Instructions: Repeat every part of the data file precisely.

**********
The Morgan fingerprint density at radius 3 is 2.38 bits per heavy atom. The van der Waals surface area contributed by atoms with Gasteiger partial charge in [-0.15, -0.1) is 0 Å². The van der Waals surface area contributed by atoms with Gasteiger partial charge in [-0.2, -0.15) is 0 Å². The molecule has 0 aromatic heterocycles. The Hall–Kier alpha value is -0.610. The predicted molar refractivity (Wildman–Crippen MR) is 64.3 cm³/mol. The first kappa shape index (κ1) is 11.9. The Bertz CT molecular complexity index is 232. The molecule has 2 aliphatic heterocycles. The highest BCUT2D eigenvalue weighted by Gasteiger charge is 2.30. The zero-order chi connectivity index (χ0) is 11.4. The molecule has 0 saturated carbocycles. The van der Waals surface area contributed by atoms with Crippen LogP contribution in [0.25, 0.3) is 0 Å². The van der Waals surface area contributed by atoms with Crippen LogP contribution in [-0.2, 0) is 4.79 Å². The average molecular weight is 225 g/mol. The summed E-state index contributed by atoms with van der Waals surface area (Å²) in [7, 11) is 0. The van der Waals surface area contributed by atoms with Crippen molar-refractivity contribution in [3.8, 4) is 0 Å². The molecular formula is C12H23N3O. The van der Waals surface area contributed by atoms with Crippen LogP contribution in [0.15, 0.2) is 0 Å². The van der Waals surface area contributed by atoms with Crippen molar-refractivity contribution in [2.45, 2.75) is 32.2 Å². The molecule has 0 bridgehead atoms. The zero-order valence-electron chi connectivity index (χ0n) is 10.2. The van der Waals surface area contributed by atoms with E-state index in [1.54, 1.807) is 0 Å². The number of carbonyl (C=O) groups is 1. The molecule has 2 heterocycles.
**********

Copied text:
The Morgan fingerprint density at radius 3 is 2.38 bits per heavy atom. The van der Waals surface area contributed by atoms with Gasteiger partial charge in [-0.15, -0.1) is 0 Å². The van der Waals surface area contributed by atoms with Gasteiger partial charge in [-0.2, -0.15) is 0 Å². The molecule has 0 aromatic heterocycles. The Hall–Kier alpha value is -0.610. The predicted molar refractivity (Wildman–Crippen MR) is 64.3 cm³/mol. The first kappa shape index (κ1) is 11.9. The Bertz CT molecular complexity index is 232. The molecule has 2 aliphatic heterocycles. The highest BCUT2D eigenvalue weighted by Gasteiger charge is 2.30. The zero-order chi connectivity index (χ0) is 11.4. The molecule has 0 saturated carbocycles. The van der Waals surface area contributed by atoms with Crippen LogP contribution in [0.25, 0.3) is 0 Å². The van der Waals surface area contributed by atoms with Crippen LogP contribution in [-0.2, 0) is 4.79 Å². The average molecular weight is 225 g/mol. The summed E-state index contributed by atoms with van der Waals surface area (Å²) in [7, 11) is 0. The van der Waals surface area contributed by atoms with Crippen molar-refractivity contribution in [3.8, 4) is 0 Å². The molecular formula is C12H23N3O. The van der Waals surface area contributed by atoms with Crippen LogP contribution in [0.15, 0.2) is 0 Å². The van der Waals surface area contributed by atoms with Crippen molar-refractivity contribution in [2.45, 2.75) is 32.2 Å². The molecule has 0 bridgehead atoms. The zero-order valence-electron chi connectivity index (χ0n) is 10.2. The van der Waals surface area contributed by atoms with E-state index in [1.54, 1.807) is 0 Å². The number of carbonyl (C=O) groups is 1. The molecule has 2 heterocycles.